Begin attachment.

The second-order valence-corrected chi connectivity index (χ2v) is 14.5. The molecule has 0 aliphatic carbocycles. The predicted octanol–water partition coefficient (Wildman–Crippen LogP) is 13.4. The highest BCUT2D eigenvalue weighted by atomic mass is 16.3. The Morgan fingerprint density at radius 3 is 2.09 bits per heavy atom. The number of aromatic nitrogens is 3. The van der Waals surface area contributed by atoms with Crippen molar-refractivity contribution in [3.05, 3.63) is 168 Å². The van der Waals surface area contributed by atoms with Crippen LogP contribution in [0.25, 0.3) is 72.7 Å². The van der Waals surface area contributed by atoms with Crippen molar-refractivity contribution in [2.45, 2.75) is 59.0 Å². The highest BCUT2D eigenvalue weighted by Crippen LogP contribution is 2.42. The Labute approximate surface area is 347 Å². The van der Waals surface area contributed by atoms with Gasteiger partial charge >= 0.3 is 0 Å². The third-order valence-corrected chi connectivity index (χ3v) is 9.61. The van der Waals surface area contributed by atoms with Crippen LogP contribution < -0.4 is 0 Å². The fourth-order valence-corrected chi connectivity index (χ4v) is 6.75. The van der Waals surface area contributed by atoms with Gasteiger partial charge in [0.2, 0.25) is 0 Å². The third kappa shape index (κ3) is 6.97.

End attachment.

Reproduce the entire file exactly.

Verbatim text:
The second-order valence-corrected chi connectivity index (χ2v) is 14.5. The molecule has 0 aliphatic carbocycles. The predicted octanol–water partition coefficient (Wildman–Crippen LogP) is 13.4. The highest BCUT2D eigenvalue weighted by atomic mass is 16.3. The Morgan fingerprint density at radius 3 is 2.09 bits per heavy atom. The number of aromatic nitrogens is 3. The van der Waals surface area contributed by atoms with Crippen molar-refractivity contribution in [3.05, 3.63) is 168 Å². The van der Waals surface area contributed by atoms with Crippen LogP contribution in [0.25, 0.3) is 72.7 Å². The van der Waals surface area contributed by atoms with Crippen molar-refractivity contribution in [2.45, 2.75) is 59.0 Å². The highest BCUT2D eigenvalue weighted by Crippen LogP contribution is 2.42. The Labute approximate surface area is 347 Å². The van der Waals surface area contributed by atoms with Gasteiger partial charge >= 0.3 is 0 Å². The third-order valence-corrected chi connectivity index (χ3v) is 9.61. The van der Waals surface area contributed by atoms with Crippen LogP contribution < -0.4 is 0 Å². The fourth-order valence-corrected chi connectivity index (χ4v) is 6.75. The van der Waals surface area contributed by atoms with Gasteiger partial charge in [0.2, 0.25) is 0 Å². The third kappa shape index (κ3) is 6.97.